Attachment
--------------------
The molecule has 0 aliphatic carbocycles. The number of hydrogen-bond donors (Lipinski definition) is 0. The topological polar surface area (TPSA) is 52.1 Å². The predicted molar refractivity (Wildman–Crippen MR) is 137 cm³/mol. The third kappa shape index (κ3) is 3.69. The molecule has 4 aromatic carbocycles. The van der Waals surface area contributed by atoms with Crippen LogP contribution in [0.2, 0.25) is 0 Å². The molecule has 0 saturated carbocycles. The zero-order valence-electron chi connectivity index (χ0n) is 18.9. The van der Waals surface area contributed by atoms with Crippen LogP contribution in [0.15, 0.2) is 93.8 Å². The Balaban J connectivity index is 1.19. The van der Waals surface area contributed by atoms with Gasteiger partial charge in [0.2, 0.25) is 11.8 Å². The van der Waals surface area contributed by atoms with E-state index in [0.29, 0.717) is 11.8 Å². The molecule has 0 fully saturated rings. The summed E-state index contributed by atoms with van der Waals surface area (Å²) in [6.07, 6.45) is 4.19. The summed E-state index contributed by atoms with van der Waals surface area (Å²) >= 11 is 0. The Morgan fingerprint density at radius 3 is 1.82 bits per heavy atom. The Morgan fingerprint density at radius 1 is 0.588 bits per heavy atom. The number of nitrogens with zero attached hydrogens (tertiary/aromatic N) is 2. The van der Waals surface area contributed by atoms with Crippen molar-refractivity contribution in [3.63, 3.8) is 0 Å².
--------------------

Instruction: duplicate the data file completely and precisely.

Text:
The molecule has 0 aliphatic carbocycles. The number of hydrogen-bond donors (Lipinski definition) is 0. The topological polar surface area (TPSA) is 52.1 Å². The predicted molar refractivity (Wildman–Crippen MR) is 137 cm³/mol. The third kappa shape index (κ3) is 3.69. The molecule has 4 aromatic carbocycles. The van der Waals surface area contributed by atoms with Crippen LogP contribution in [0.2, 0.25) is 0 Å². The molecule has 0 saturated carbocycles. The zero-order valence-electron chi connectivity index (χ0n) is 18.9. The van der Waals surface area contributed by atoms with Crippen LogP contribution in [0.15, 0.2) is 93.8 Å². The Balaban J connectivity index is 1.19. The van der Waals surface area contributed by atoms with Gasteiger partial charge in [0.2, 0.25) is 11.8 Å². The van der Waals surface area contributed by atoms with E-state index in [0.29, 0.717) is 11.8 Å². The molecule has 0 fully saturated rings. The summed E-state index contributed by atoms with van der Waals surface area (Å²) in [6.07, 6.45) is 4.19. The summed E-state index contributed by atoms with van der Waals surface area (Å²) >= 11 is 0. The Morgan fingerprint density at radius 3 is 1.82 bits per heavy atom. The Morgan fingerprint density at radius 1 is 0.588 bits per heavy atom. The number of nitrogens with zero attached hydrogens (tertiary/aromatic N) is 2. The van der Waals surface area contributed by atoms with Crippen molar-refractivity contribution in [3.63, 3.8) is 0 Å².